Several months ago, I wrote about mobile security, which sparked an interest to look into the legitimate risks involved with using mobile devices on unknown or public networks. McAfee, the popular security software company, estimates the cost of cyber espionage in the U.S. will be about $100 billion in 2014. That’s a 26-percent increase compared to 2013 and a 130-percent increase since 2009. Cybercrime is estimated to be one of the fastest growing economies in the world, which means the more you learn about the potential risks associated with this industry, the better you’ll be at protecting your business.
In a perfect world, we would never have to use Wi-Fi and greatly reduce the risk of nefarious activity. Unfortunately, none of us lives in a perfect world, and most of us are accustomed to accessing Wi-Fi on our mobile devices. Let’s look at how we can protect ourselves when requiring the use of these devices outside our company networks.
1. Never sign onto a network without verification sign in, which means avoiding any mobile hotspots or open networks that permit you to sign on without giving personal information, which includes creating a password. Unprotected networks are the easiest targets for hackers to lie in wait for unsuspecting individuals. A cyberthief with a fast copy to hacking software can mirror all your device’s information in minutes. That means any bank, personal, password or other information can be copied into their device before you even realize it’s gone.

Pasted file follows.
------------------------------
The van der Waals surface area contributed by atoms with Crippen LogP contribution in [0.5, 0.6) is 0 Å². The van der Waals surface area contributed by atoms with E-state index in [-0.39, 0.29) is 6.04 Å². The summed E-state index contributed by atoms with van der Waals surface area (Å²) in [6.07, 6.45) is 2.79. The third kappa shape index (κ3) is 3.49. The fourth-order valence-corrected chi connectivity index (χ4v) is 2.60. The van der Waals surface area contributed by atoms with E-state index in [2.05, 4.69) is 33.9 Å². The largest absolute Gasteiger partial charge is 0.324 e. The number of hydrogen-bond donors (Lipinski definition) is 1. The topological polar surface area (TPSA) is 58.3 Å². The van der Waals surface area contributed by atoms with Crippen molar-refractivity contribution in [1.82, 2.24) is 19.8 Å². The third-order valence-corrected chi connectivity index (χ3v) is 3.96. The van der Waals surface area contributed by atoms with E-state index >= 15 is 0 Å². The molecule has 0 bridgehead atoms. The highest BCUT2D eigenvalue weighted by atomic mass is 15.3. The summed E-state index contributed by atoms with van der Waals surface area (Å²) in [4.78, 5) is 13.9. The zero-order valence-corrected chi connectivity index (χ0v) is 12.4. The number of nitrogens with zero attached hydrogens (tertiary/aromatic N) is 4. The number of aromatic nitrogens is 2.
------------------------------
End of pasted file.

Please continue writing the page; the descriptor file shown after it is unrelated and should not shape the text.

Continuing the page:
2. Be concerned if you’re logging onto an unknown Wi-Fi for the first time. Even though the Wi-Fi network appears to be a legitimate site, a hacker can set up an evil twin, which entices you to log into the network and, before you know what’s happened, your information is stolen. Always verify sites are legitimate if you need to sign onto an unknown network while traveling.
3. Keep your mobile device required updates current. It’s critical to operate your device safely. These updates help your device run better and contain important security improvements, especially pertaining to WiFi accessibility. Each day device programmers are fending off another attack and developing updates to help keep your device safe and operating effectively.
4. Invest in mobile security software, which is an antivirus, antimalware software — no different than you would purchase for your computer. These software packages are offered by the same companies that offer computer antivirus software, but these packages have additional protection for mobile devices. Some of these features include GPS tracking options and data wiping if your device is stolen.
The best way to protect your personal and company information is to turn off your Wi-Fi and mobile hotspot transmitters in unfamiliar surroundings. Alternatively, if information needs to be retrieved from a Wi-Fi network, following these steps might save you from becoming a statistic. pmp
You can reach Stanbridge, a PMP and longtime technology columnist, at firstname.lastname@example.org